Six months have passed since we last spoke through The Beehive. Well into the summer of 2020 it became obvious that the Covid-19 pandemic was changing our habits, our interactions, our daily life. With no immediate end in sight, we were given time – time for reflection, consideration, self-evaluation.
Since this is The Beehive you know I will make an analogy between our lived experience and that of the honeybee. You may have wondered where bees go in winter. During the summer our gardens are filled with worker bees, foraging well into the fall bringing food reserves to the hive to last the winter. When the temperatures drop, the honeybees huddle together in a cluster and shiver their wings. This shivering brings warmth to the hive and ultimately keeps the queen warm so the colony can survive.
It feels to me like we have spent these past six months huddled together in our own ‘cluster’ shivering our wings. And we will survive.
Today is March 4th and so, let’s do that – in our minds and in our hearts. Let us march forth with hope into a new year, a year of science, a year of vaccines, a year of anticipation for when we can safely and freely be together outside our individual hives.
Some years ago, my aunt Iva Pastorius sent me a poem by Canadian poet, Edna Jaques. During her lifetime Edna Jaques, (1891-1978) was well known in Canada as a lecturer, author, and poet. Her best-known poem, In Flanders Now, was read at the unveiling of the tomb of the Unknown Soldier in Washington, D.C. and then placed in the chapel at Arlington Cemetery.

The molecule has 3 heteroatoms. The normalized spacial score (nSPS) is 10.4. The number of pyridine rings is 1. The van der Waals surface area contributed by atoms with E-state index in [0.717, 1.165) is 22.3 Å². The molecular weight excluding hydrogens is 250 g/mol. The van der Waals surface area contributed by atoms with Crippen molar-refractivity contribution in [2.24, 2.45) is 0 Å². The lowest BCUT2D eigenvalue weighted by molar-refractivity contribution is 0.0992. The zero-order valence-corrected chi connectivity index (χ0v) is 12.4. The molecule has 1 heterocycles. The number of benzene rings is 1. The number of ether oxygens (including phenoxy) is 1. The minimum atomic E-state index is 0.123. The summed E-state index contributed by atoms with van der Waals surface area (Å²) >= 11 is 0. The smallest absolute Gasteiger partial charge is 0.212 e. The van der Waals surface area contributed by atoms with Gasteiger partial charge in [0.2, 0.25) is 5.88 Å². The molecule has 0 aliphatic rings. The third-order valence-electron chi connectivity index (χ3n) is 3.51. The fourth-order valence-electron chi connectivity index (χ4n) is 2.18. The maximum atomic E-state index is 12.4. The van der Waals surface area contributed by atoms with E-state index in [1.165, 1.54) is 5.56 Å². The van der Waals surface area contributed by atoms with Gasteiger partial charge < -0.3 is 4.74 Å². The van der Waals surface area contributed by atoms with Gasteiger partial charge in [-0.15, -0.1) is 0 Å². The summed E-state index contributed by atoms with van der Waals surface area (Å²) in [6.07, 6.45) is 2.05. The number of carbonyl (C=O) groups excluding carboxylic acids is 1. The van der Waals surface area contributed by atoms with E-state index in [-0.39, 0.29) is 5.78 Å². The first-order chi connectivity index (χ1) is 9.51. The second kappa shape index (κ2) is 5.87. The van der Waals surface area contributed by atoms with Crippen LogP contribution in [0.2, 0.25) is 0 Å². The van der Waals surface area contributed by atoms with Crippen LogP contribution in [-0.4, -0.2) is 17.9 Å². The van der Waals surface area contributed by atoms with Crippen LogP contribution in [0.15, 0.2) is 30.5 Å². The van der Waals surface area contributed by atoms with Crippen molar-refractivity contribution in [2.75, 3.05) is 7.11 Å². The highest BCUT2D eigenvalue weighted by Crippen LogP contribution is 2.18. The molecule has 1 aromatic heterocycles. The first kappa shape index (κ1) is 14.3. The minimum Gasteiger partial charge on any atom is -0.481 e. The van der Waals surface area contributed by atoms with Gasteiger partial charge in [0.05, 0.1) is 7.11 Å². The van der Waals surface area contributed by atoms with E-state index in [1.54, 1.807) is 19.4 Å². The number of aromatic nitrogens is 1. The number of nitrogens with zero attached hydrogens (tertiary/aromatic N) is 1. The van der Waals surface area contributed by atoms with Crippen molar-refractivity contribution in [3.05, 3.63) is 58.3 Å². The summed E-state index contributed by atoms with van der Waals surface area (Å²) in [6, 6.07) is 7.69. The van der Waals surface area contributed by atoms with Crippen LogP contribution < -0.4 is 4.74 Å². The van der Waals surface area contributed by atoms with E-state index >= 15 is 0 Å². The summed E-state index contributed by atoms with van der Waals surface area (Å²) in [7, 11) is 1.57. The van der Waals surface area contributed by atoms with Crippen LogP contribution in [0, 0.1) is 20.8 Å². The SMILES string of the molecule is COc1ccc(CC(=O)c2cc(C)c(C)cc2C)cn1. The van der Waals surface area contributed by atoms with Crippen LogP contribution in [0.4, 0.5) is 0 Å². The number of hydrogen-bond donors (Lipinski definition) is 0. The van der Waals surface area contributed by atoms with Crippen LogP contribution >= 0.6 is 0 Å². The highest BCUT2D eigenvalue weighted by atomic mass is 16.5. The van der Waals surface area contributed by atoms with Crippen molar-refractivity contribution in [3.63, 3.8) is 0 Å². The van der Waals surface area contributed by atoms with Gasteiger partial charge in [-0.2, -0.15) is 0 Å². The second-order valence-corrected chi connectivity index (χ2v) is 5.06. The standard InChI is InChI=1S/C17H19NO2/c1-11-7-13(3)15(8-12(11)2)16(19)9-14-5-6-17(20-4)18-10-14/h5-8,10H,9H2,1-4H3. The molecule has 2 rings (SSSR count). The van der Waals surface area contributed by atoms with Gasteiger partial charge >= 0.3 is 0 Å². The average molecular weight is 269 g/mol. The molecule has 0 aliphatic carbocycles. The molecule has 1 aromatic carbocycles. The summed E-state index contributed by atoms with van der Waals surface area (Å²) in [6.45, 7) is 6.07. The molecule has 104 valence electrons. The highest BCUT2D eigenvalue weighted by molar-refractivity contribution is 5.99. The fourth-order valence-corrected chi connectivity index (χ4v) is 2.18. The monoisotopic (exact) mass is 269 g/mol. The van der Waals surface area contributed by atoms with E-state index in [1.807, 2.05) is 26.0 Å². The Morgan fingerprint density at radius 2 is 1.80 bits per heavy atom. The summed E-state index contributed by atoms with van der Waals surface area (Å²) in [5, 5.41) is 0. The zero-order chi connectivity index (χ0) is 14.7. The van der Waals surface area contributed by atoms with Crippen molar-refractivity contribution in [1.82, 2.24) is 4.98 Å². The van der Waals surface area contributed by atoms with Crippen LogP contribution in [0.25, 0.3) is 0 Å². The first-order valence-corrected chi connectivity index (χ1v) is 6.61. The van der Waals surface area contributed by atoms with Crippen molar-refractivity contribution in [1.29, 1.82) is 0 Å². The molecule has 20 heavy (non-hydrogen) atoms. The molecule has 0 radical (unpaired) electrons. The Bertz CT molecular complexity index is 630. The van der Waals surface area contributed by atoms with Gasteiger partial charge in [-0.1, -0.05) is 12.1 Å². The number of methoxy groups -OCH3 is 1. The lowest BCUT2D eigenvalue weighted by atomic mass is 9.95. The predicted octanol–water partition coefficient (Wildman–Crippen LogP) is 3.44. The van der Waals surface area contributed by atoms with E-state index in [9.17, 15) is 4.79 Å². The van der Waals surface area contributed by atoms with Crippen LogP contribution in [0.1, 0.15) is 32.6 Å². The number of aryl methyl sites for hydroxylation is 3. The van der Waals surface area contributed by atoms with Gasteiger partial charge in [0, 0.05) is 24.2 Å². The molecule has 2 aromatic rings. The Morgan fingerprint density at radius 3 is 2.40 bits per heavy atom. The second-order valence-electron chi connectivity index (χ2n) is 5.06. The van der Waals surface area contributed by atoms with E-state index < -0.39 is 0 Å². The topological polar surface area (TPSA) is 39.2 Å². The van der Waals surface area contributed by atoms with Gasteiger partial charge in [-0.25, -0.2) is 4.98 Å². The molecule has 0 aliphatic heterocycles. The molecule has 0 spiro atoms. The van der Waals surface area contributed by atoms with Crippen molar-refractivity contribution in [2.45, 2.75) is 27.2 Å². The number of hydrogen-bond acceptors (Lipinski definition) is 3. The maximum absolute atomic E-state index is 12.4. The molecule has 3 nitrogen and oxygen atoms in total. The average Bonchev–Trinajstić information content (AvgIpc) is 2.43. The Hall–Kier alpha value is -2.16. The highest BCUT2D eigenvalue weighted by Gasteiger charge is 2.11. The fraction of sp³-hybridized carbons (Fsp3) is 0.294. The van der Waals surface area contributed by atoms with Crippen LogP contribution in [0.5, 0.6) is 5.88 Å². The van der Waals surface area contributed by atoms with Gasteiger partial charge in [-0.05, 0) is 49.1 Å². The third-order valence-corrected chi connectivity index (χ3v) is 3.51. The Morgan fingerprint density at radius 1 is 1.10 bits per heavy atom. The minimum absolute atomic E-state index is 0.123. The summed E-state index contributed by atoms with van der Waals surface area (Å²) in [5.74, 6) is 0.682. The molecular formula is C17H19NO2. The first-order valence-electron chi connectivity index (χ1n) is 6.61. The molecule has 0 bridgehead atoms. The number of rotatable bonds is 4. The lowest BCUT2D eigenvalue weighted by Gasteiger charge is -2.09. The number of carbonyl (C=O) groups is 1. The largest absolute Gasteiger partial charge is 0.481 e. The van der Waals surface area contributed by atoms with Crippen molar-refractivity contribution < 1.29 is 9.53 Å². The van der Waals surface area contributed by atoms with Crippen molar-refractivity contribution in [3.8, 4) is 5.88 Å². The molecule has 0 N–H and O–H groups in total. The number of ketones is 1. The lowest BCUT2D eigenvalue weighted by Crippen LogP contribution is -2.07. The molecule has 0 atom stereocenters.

A 1952 article in Maclean’s Magazine declared, “What Robert Burns was to Scotland… Edna Jaques is to Canada . . . the voice of the people.” Obviously, she was a favourite of my aunt.
Today I am sharing only one poem by Edna Jaques but please look for others. In her work she is known to celebrate the daily experiences of domestic life and perhaps a small celebration of daily life is what we need right now.
My Ancestors by Edna Jaques
I do not know their pedigree, their breeding or their worth, But this I know they gave to me the love of common earth. The smell of furrows brown and wet, the love of sun and rain, Their gardens sweet with mignonette, will live in me again.
And someone nurtured by the sea, who loved her wind and spray, Passed down across the years to me the joy that’s mine today. For I can smell the salty breath when quiet tides are low, Because some person living there had loved it long ago.
Because some unremembered soul was glad of firelight, I am content with little rooms that shut me in from night. And when I hear the dawn come up all stormy from the sea, A thankful fisherman at dawn is glad again in me.
For songs that beat against my heart from some dim fountain fed, Were hers before she went to live among the quiet dead. And crops that ripen in the sun their gold and gracious yields, Are some dim father’s of the race who tended little fields.
And so this blood and soul of me are just a living link, That’s welded in the race of men who live and move and think. And all that’s fine and good and clean – the substance and the sum, Are part of all who went before, the seed of all who come.
When my aunt sent this poem to me, she wrote, “There is a theory that we can possess inherited memory. When I read this, I can almost feel these long-ago people of my line.”